‘Baked earth temples, where the fired
body is porous.
How does this work? Monsoon rains drench all,
But there they are, that should have melted wet in the wash
And drained and dribbled away, solidified like candle wax,
But they stand in their various stalwart clay red forms…..’
We boarded an early morning train from Santragachi Junction for our three-hour journey to Bishnupur, the temple town of West Bengal. We had heard tales of its heritage, architecture and fascinating terracotta artifacts.
Alighting at a quaint station, our waiting car whisked us to the Banphool treehouse resort in the Joypur forest area where we were booked to stay over the next few days. I was visiting the Bankura district for the first time and realised it had excellent forest cover.
Did you know that Bishnupur was the jewel in the crown of arguably one of the oldest-running kingdoms in the world? The Malla dynasty was founded in the 7th century and continued to exist till the beginning of the 20th! Moving along the narrow roads and lanes, I mused about this continuation of a single dynasty over a thousand years through the turbulence of India’s history. I could not think of any other kingdom of India which had replicated this feat. Waves of Muslim invasions through the Khyber pass, the might and spread of the Mughal empire, the colonization of the sub-continent by the British had ensured that the longevity of homegrown kingdoms remained limited. So how did the Malla kingdom continue the way it did? Was it because the Malla kings had the wisdom to be flexible and used diplomacy to ensure they were not conquered? Or was it because the focus of the invaders was on the fertile and revenue-generating Gangetic plains and the forest areas of Bankura and Bishnupur held little attraction? Or could it have been a combination of both?
The uniqueness of Bisnupur’s architecture stems from the short supply of stones in the area. The local architects, centuries ago, found a way to build using the local ‘Laal Matti’ red clay; they used burnt bricks made of this. Incredibly the builders could use the interlocked red clay bricks to make roofs and overhanging arches without the need for concrete or other supporting structures. The temples and buildings made in this manner, using laal mathi bricks, locally available laterite blocks, and Terracotta overlays, have survived for centuries!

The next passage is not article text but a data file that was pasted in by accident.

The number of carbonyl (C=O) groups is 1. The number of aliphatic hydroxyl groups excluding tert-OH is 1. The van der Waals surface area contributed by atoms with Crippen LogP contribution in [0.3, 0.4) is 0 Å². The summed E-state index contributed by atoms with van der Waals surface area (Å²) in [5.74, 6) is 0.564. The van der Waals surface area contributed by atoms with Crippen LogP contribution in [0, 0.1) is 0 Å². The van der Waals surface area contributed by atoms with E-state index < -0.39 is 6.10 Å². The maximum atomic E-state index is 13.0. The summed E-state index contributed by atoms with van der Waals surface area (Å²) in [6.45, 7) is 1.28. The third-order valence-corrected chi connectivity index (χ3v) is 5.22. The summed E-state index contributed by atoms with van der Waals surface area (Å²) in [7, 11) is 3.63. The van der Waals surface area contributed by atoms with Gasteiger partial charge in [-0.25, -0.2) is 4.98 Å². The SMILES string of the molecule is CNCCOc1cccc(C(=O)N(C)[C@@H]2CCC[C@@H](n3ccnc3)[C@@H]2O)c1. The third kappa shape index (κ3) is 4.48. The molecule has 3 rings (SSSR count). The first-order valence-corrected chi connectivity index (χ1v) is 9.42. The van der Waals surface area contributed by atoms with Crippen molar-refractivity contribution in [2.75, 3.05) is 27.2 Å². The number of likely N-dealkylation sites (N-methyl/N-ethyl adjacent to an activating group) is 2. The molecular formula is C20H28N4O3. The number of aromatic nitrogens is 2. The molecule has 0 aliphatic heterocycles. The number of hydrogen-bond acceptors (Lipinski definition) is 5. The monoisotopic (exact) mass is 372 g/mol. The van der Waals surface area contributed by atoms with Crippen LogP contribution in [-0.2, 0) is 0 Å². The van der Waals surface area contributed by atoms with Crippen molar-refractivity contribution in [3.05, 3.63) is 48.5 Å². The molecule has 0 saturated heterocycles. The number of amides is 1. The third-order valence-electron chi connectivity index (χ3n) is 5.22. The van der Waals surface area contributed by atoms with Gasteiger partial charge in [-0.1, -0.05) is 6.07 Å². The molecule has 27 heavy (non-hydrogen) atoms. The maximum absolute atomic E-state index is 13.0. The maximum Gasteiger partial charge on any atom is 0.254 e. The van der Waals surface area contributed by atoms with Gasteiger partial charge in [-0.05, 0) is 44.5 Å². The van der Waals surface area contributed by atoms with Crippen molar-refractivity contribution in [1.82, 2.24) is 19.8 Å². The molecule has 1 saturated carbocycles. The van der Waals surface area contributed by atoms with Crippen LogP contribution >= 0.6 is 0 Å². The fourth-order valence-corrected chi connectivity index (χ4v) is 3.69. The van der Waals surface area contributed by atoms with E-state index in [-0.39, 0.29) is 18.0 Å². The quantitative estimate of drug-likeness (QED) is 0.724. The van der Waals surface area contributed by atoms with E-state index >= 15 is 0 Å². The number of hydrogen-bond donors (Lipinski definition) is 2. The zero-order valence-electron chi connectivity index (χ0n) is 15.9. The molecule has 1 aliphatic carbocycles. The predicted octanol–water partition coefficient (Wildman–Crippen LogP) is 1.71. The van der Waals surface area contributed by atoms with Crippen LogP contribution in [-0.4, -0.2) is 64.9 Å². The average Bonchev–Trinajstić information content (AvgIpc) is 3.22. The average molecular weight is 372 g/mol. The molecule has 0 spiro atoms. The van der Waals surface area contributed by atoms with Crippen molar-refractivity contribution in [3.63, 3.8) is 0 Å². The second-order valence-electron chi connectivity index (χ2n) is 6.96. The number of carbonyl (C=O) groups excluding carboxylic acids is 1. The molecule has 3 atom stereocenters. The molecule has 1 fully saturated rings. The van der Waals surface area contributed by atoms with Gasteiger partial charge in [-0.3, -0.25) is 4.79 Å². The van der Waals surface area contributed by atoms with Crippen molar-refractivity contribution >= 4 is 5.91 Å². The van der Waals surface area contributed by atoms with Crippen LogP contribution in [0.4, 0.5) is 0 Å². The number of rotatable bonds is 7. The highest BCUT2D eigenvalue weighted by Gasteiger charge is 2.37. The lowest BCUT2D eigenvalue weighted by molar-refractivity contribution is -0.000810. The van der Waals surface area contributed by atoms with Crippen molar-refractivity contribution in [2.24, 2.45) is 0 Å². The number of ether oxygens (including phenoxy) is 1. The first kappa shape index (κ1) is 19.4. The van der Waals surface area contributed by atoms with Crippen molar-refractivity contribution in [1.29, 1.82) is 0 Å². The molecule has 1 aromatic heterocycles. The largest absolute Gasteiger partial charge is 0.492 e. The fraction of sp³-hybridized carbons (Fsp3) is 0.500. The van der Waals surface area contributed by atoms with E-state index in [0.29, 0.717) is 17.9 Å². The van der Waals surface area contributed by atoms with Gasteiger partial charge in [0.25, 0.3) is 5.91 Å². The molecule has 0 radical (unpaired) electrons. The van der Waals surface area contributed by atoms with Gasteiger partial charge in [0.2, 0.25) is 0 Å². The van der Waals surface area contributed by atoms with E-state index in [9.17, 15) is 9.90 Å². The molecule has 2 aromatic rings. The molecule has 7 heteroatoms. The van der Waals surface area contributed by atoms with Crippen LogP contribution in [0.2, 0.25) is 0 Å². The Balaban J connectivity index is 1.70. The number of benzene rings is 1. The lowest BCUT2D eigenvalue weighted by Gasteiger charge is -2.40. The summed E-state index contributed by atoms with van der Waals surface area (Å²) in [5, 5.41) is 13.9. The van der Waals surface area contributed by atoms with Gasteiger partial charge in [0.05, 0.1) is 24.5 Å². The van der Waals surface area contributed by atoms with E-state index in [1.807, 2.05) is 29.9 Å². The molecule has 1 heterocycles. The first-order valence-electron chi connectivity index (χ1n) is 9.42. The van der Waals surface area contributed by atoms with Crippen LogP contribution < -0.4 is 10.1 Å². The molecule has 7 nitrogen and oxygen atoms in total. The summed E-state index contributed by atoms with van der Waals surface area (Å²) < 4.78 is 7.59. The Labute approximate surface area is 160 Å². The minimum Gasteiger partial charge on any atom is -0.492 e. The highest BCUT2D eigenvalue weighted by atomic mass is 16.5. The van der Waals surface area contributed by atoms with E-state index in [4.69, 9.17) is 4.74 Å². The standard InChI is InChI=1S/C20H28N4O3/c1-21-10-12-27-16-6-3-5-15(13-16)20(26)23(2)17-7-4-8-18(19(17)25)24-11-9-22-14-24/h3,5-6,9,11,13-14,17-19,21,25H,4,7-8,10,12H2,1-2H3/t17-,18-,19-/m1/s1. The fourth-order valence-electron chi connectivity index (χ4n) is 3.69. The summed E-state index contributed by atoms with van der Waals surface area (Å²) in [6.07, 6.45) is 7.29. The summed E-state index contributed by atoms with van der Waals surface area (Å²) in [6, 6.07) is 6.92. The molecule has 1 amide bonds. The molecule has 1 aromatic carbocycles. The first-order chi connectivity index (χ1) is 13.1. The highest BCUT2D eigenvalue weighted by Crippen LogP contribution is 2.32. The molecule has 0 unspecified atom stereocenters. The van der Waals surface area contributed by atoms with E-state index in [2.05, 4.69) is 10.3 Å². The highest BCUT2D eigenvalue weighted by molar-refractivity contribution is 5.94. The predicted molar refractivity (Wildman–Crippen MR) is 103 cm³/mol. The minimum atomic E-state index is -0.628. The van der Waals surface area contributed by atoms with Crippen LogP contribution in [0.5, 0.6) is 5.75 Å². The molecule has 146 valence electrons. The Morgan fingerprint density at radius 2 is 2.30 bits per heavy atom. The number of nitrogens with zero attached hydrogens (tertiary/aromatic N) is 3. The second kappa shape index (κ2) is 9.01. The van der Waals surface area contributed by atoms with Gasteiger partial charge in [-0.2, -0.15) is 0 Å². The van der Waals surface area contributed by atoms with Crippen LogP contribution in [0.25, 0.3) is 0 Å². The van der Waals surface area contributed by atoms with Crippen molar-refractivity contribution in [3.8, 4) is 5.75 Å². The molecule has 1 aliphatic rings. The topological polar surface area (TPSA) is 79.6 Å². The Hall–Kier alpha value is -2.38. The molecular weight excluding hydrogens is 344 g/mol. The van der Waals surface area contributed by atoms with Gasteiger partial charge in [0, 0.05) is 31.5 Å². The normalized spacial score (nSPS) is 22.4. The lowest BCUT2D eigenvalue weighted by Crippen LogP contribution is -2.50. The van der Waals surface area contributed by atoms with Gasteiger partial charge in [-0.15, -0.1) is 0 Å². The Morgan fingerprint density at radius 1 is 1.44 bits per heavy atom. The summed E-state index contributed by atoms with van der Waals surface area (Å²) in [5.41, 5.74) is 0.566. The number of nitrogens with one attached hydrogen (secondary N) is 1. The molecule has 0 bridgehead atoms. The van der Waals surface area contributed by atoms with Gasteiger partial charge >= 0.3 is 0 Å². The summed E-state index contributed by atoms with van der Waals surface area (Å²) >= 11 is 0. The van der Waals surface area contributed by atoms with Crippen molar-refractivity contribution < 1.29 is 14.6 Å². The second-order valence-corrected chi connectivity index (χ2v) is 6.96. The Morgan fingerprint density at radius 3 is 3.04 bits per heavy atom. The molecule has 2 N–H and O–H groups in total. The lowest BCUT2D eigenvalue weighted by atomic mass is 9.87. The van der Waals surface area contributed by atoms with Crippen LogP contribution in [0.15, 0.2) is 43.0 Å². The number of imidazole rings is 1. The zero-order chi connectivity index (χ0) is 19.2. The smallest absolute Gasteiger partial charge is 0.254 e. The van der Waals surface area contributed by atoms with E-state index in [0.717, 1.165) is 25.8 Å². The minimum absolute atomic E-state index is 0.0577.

It is said that the kingdom of Mallabhum, in its heyday, extended far beyond Bankura. Encompassing as it did the districts of Burdwan, Birbhum, Midnapur, Purulia and going up to the southeast part of present-day Jharkhand state. What to me remains intriguing is the flowering of creativity manifested by the fascinating Terracotta art form, the Dokra craft on metal, the timeless beauty of Baluchari and Tassar sarees and the Hindustani classical music form known as Bishnupur Gharana. What is that which catalysed this huge upsurge of artistry in a forest land? What could have been the motivation to sustain such creativity against all odds?
Which brings me to the Terracotta temples and the associated art form which the Malla rulers took to mesmerizing heights. The intricately chiselled terracotta panels stand out, depicting as they do, mostly incidents from Krishna and Radha’s liason, but to a lesser extent, important scenes from the Hindu epics Mahabharat and Ramayana.
The Rasmancha, a four-century old arched temple structure with a pyramid-like top. Replete with visions of Radha playing with Lord Krishna during Rash Purnima, that full moon night in November.
The arcs and the arches…
The Shyam Rai temple, the only panch ratna or five pinnacle temple in Bishnupur with terracotta art on all four sides.
Shyam Rai temple
The Jor Bangla temple, with an innovative roof design akin to two thatched roofs joined together.